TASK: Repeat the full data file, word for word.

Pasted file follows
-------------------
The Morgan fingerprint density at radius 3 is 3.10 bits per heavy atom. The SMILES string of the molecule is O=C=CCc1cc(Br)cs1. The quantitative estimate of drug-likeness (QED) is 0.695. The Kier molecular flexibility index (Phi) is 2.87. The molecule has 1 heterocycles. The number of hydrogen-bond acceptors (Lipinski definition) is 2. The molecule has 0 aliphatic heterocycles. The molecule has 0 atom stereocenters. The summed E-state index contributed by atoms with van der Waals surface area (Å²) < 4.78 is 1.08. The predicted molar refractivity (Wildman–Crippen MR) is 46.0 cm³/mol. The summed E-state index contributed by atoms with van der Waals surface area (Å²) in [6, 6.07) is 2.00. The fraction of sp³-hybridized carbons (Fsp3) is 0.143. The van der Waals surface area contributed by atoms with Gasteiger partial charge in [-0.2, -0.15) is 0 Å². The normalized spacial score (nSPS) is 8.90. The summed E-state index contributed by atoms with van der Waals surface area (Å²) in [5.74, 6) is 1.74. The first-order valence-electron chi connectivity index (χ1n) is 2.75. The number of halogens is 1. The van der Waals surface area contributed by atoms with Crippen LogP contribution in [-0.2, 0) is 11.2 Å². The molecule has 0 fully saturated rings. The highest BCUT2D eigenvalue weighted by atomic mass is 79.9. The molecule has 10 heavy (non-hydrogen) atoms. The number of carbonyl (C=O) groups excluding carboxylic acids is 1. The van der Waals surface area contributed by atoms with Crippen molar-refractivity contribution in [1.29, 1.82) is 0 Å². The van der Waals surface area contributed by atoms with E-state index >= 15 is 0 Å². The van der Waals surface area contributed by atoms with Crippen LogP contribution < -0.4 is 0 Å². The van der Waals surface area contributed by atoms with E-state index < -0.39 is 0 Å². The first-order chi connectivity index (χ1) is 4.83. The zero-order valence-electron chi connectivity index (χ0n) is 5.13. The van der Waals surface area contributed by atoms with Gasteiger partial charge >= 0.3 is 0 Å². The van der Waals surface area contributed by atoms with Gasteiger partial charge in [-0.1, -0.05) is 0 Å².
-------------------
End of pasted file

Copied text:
The Morgan fingerprint density at radius 3 is 3.10 bits per heavy atom. The SMILES string of the molecule is O=C=CCc1cc(Br)cs1. The quantitative estimate of drug-likeness (QED) is 0.695. The Kier molecular flexibility index (Phi) is 2.87. The molecule has 1 heterocycles. The number of hydrogen-bond acceptors (Lipinski definition) is 2. The molecule has 0 aliphatic heterocycles. The molecule has 0 atom stereocenters. The summed E-state index contributed by atoms with van der Waals surface area (Å²) < 4.78 is 1.08. The predicted molar refractivity (Wildman–Crippen MR) is 46.0 cm³/mol. The summed E-state index contributed by atoms with van der Waals surface area (Å²) in [6, 6.07) is 2.00. The fraction of sp³-hybridized carbons (Fsp3) is 0.143. The van der Waals surface area contributed by atoms with Gasteiger partial charge in [-0.2, -0.15) is 0 Å². The normalized spacial score (nSPS) is 8.90. The summed E-state index contributed by atoms with van der Waals surface area (Å²) in [5.74, 6) is 1.74. The first-order valence-electron chi connectivity index (χ1n) is 2.75. The number of halogens is 1. The van der Waals surface area contributed by atoms with Crippen LogP contribution in [-0.2, 0) is 11.2 Å². The molecule has 0 fully saturated rings. The highest BCUT2D eigenvalue weighted by atomic mass is 79.9. The molecule has 10 heavy (non-hydrogen) atoms. The number of carbonyl (C=O) groups excluding carboxylic acids is 1. The van der Waals surface area contributed by atoms with Crippen molar-refractivity contribution in [1.29, 1.82) is 0 Å². The van der Waals surface area contributed by atoms with E-state index >= 15 is 0 Å². The van der Waals surface area contributed by atoms with Crippen LogP contribution < -0.4 is 0 Å². The van der Waals surface area contributed by atoms with E-state index < -0.39 is 0 Å². The first-order chi connectivity index (χ1) is 4.83. The zero-order valence-electron chi connectivity index (χ0n) is 5.13. The van der Waals surface area contributed by atoms with Gasteiger partial charge >= 0.3 is 0 Å². The van der Waals surface area contributed by atoms with Gasteiger partial charge in [-0.1, -0.05) is 0 Å².